Two Microsoft Game Studios titles recently received software updates – Full House Poker (review) and Hexic Rush (review). We’ve worked tirelessly from the moment they were updated to find out just what was changed, and it has finally paid off. Don’t say we never did anything for you!

The following issues were fixed in the Full House Poker version 1.1 update:

If listening to Zune music while playing the game, and you turned the game music volume all the way down (in the game settings), after exiting the game, you could no longer turn up the volume on your Zune music without rebooting the phone.  The game music slider no longer controls the Zune music volume as that’s what the phone volume buttons control.

If you tombstoned during a tournament at the right time, when you went to continue your game the blinds would reset to 5/10.  This was very frustrating in a high buy in game or late in a tournament where they should be much higher.

It’s great to have both of these issues fixed. However, Our own George Ponder has recently experienced a separate problem with his temporary save game (not the permanent one) disappearing, so we hope to see that tackled in the future.

Hexic Rush version 2.3 update:

The Hexic update was to fix a NoDo media playback change in XNA. 

What’s that, you want more details? It’s pretty technical … Microsoft XNA developer Nick Gravelyn’s blog explains that post NoDo update, Windows Phone applications and games are no longer able to mute or alter the volume of the Zune media player, should audio files be presently active. Not a very exciting title update, but it’s nice to see that Microsoft hasn’t forgotten about Hexic Rush.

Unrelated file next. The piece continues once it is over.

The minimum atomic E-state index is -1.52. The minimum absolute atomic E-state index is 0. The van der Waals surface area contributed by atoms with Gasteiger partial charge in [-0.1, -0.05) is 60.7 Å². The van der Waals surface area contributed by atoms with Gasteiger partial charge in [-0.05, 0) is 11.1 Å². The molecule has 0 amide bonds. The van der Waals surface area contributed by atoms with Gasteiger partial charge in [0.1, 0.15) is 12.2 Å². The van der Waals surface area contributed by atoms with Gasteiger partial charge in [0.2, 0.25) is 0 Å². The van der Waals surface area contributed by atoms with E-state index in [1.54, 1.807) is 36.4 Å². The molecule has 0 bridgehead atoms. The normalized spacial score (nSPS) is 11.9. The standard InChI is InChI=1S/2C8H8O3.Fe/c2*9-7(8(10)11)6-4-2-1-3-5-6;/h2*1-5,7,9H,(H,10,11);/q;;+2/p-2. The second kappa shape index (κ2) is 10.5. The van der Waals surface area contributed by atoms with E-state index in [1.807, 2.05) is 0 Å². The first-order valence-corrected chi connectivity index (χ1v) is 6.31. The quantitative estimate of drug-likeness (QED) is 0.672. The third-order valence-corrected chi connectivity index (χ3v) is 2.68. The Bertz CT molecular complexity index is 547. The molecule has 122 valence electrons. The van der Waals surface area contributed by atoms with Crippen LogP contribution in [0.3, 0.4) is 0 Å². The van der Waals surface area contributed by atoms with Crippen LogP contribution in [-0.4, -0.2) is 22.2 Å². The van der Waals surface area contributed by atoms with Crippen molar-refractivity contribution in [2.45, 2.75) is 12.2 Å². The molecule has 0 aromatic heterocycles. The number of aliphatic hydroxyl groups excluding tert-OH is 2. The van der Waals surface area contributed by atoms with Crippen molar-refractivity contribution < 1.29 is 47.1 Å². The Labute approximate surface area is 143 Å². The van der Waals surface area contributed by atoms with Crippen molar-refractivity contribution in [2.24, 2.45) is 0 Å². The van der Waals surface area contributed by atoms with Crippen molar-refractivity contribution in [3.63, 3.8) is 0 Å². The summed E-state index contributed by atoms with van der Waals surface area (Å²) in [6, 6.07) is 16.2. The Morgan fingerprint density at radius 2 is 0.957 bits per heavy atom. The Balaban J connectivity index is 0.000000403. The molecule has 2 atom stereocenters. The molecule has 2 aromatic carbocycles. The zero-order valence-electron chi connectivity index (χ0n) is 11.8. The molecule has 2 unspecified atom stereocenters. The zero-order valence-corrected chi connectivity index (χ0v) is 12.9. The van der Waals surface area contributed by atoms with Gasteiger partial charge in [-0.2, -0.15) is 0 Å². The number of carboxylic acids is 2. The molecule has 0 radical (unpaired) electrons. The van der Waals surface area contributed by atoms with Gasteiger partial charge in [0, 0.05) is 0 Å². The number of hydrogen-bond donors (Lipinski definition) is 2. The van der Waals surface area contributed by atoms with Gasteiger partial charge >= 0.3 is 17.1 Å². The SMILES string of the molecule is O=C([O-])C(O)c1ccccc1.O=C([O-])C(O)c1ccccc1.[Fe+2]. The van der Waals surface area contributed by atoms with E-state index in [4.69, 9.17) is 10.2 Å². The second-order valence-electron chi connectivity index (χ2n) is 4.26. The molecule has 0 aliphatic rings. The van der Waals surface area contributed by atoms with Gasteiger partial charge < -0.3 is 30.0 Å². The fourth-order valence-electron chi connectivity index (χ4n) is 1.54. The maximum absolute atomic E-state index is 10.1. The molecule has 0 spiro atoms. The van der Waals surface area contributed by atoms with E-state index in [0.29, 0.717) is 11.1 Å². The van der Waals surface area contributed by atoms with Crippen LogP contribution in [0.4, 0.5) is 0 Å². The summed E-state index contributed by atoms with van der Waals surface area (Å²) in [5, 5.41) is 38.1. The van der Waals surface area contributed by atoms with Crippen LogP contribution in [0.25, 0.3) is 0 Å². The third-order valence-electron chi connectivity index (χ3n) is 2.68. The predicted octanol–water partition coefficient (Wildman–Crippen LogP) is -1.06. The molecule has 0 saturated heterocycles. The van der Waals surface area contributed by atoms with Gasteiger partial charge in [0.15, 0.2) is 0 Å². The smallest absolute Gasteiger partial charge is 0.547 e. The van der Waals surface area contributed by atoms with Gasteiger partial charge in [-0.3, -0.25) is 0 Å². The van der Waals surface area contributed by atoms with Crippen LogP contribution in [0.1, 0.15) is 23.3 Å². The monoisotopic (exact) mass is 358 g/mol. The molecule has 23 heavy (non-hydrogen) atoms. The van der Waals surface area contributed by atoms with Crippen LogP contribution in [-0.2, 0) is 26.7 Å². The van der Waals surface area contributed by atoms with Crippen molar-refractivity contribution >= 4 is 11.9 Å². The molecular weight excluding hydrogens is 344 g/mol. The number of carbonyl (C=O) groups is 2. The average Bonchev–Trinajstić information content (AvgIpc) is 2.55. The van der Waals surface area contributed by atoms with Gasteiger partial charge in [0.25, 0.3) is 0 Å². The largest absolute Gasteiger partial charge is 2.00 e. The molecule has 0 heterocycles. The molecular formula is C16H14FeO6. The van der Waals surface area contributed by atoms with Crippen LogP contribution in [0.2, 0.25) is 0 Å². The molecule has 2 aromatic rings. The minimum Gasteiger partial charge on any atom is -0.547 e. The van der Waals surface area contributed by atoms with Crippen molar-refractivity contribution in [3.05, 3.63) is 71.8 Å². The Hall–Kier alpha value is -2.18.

There you have it! You can get Full House Poker here and Hexic Rush here. Both games cost $2.99 and have free trials.

Thanks to WPCentral’s Richard Edmonds for help in deciphering the XNA blog post.

Pitfall! now available on Xbox Live. Are you old enough to appreciate it?

We were originally told that two Game Room titles, Asteroids Deluxe and Pitfall!, were coming to Xbox Live on April 20. The date rolled around and Pitfall! was nowhere to be seen, breaking my fragile gamer heart. I can stop crying man tears now as Pitfall is finally available on the Marketplace.